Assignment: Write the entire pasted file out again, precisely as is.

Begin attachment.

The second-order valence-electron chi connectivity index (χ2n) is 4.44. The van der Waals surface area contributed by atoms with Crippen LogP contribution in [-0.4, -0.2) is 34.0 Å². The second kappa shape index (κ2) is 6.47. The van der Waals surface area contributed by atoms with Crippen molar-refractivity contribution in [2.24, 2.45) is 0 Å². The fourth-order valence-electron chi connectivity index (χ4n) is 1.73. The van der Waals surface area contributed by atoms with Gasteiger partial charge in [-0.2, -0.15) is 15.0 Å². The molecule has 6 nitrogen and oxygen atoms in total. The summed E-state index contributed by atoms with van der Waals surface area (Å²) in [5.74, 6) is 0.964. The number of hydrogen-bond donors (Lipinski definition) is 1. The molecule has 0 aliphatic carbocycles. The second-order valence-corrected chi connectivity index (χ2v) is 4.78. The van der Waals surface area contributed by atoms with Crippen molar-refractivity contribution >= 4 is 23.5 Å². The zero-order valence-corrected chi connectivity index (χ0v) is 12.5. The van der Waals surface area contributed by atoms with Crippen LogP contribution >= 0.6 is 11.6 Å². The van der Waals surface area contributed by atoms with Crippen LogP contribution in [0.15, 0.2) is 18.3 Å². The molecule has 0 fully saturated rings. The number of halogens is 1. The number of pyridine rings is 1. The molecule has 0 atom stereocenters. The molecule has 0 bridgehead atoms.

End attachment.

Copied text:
The second-order valence-electron chi connectivity index (χ2n) is 4.44. The van der Waals surface area contributed by atoms with Crippen LogP contribution in [-0.4, -0.2) is 34.0 Å². The second kappa shape index (κ2) is 6.47. The van der Waals surface area contributed by atoms with Crippen molar-refractivity contribution in [2.24, 2.45) is 0 Å². The fourth-order valence-electron chi connectivity index (χ4n) is 1.73. The van der Waals surface area contributed by atoms with Gasteiger partial charge in [-0.2, -0.15) is 15.0 Å². The molecule has 6 nitrogen and oxygen atoms in total. The summed E-state index contributed by atoms with van der Waals surface area (Å²) in [5.74, 6) is 0.964. The number of hydrogen-bond donors (Lipinski definition) is 1. The molecule has 0 aliphatic carbocycles. The second-order valence-corrected chi connectivity index (χ2v) is 4.78. The van der Waals surface area contributed by atoms with Crippen molar-refractivity contribution >= 4 is 23.5 Å². The zero-order valence-corrected chi connectivity index (χ0v) is 12.5. The van der Waals surface area contributed by atoms with Crippen LogP contribution >= 0.6 is 11.6 Å². The van der Waals surface area contributed by atoms with Crippen LogP contribution in [0.15, 0.2) is 18.3 Å². The molecule has 0 fully saturated rings. The number of halogens is 1. The number of pyridine rings is 1. The molecule has 0 atom stereocenters. The molecule has 0 bridgehead atoms.